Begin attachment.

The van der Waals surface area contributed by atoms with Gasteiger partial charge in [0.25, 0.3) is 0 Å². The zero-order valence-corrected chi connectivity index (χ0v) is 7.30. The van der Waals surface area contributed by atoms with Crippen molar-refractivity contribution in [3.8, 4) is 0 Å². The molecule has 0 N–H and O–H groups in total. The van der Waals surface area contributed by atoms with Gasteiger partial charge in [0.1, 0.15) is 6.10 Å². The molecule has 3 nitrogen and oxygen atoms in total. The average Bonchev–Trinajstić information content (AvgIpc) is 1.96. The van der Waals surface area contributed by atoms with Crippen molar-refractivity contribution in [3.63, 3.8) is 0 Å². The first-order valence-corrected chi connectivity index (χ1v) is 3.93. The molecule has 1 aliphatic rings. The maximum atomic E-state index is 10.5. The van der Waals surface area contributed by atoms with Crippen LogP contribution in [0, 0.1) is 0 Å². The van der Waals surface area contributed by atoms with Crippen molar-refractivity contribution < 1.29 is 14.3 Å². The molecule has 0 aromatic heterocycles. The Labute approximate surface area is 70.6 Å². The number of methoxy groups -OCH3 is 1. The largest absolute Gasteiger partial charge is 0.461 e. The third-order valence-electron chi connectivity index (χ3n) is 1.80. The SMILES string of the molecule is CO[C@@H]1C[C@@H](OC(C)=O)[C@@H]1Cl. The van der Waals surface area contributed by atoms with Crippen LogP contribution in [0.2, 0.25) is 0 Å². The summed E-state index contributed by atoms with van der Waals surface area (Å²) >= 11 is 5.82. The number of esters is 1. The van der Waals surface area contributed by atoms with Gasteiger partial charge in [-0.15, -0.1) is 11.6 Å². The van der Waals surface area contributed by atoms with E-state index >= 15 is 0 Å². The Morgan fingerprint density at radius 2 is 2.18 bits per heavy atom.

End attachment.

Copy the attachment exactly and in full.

The van der Waals surface area contributed by atoms with Gasteiger partial charge in [0.25, 0.3) is 0 Å². The zero-order valence-corrected chi connectivity index (χ0v) is 7.30. The van der Waals surface area contributed by atoms with Crippen molar-refractivity contribution in [3.8, 4) is 0 Å². The molecule has 0 N–H and O–H groups in total. The van der Waals surface area contributed by atoms with Gasteiger partial charge in [0.1, 0.15) is 6.10 Å². The molecule has 3 nitrogen and oxygen atoms in total. The average Bonchev–Trinajstić information content (AvgIpc) is 1.96. The van der Waals surface area contributed by atoms with Crippen molar-refractivity contribution in [3.63, 3.8) is 0 Å². The first-order valence-corrected chi connectivity index (χ1v) is 3.93. The molecule has 1 aliphatic rings. The maximum atomic E-state index is 10.5. The van der Waals surface area contributed by atoms with Crippen LogP contribution in [0, 0.1) is 0 Å². The van der Waals surface area contributed by atoms with Crippen molar-refractivity contribution < 1.29 is 14.3 Å². The molecule has 0 aromatic heterocycles. The Labute approximate surface area is 70.6 Å². The number of methoxy groups -OCH3 is 1. The largest absolute Gasteiger partial charge is 0.461 e. The third-order valence-electron chi connectivity index (χ3n) is 1.80. The SMILES string of the molecule is CO[C@@H]1C[C@@H](OC(C)=O)[C@@H]1Cl. The van der Waals surface area contributed by atoms with Crippen LogP contribution in [0.2, 0.25) is 0 Å². The summed E-state index contributed by atoms with van der Waals surface area (Å²) >= 11 is 5.82. The number of esters is 1. The van der Waals surface area contributed by atoms with Gasteiger partial charge in [-0.15, -0.1) is 11.6 Å². The van der Waals surface area contributed by atoms with E-state index >= 15 is 0 Å². The Morgan fingerprint density at radius 2 is 2.18 bits per heavy atom.